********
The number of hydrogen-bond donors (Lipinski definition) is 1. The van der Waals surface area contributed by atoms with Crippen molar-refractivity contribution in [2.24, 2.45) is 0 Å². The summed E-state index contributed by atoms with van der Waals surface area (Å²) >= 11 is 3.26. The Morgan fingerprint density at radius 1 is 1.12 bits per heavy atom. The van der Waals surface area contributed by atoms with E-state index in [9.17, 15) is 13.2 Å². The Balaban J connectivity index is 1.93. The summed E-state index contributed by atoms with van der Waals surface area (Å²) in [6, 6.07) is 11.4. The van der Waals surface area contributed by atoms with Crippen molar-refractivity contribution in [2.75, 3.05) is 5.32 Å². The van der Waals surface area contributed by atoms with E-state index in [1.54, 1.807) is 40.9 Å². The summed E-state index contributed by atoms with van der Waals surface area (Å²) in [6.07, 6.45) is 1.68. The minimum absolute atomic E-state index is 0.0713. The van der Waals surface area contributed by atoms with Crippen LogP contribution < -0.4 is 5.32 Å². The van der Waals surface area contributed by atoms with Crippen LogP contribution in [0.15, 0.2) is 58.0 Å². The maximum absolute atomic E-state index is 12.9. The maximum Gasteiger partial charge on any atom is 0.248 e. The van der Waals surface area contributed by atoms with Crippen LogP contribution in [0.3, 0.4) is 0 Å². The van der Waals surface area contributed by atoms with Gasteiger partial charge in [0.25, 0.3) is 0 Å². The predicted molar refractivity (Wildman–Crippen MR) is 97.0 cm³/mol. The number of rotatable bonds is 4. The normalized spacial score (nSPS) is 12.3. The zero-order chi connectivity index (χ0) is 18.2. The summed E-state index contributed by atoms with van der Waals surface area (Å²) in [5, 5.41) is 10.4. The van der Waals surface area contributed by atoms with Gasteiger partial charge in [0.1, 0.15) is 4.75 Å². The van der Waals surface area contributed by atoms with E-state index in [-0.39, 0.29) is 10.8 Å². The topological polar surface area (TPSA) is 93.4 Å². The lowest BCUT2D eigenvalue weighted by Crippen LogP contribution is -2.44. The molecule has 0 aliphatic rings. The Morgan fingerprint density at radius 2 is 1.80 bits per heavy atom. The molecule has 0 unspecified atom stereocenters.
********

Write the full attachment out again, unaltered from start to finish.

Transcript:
The number of hydrogen-bond donors (Lipinski definition) is 1. The van der Waals surface area contributed by atoms with Crippen molar-refractivity contribution in [2.24, 2.45) is 0 Å². The summed E-state index contributed by atoms with van der Waals surface area (Å²) >= 11 is 3.26. The Morgan fingerprint density at radius 1 is 1.12 bits per heavy atom. The van der Waals surface area contributed by atoms with E-state index in [9.17, 15) is 13.2 Å². The Balaban J connectivity index is 1.93. The summed E-state index contributed by atoms with van der Waals surface area (Å²) in [6, 6.07) is 11.4. The van der Waals surface area contributed by atoms with Crippen molar-refractivity contribution in [2.75, 3.05) is 5.32 Å². The van der Waals surface area contributed by atoms with E-state index in [1.54, 1.807) is 40.9 Å². The summed E-state index contributed by atoms with van der Waals surface area (Å²) in [6.07, 6.45) is 1.68. The minimum absolute atomic E-state index is 0.0713. The van der Waals surface area contributed by atoms with Crippen LogP contribution < -0.4 is 5.32 Å². The van der Waals surface area contributed by atoms with Crippen LogP contribution in [0.15, 0.2) is 58.0 Å². The maximum absolute atomic E-state index is 12.9. The maximum Gasteiger partial charge on any atom is 0.248 e. The van der Waals surface area contributed by atoms with Crippen LogP contribution in [0.3, 0.4) is 0 Å². The van der Waals surface area contributed by atoms with Gasteiger partial charge in [0.25, 0.3) is 0 Å². The predicted molar refractivity (Wildman–Crippen MR) is 97.0 cm³/mol. The number of rotatable bonds is 4. The normalized spacial score (nSPS) is 12.3. The zero-order chi connectivity index (χ0) is 18.2. The summed E-state index contributed by atoms with van der Waals surface area (Å²) in [5, 5.41) is 10.4. The van der Waals surface area contributed by atoms with Gasteiger partial charge in [0.1, 0.15) is 4.75 Å². The van der Waals surface area contributed by atoms with E-state index in [-0.39, 0.29) is 10.8 Å². The topological polar surface area (TPSA) is 93.4 Å². The lowest BCUT2D eigenvalue weighted by Crippen LogP contribution is -2.44. The molecule has 0 aliphatic rings. The Morgan fingerprint density at radius 2 is 1.80 bits per heavy atom. The molecule has 0 unspecified atom stereocenters.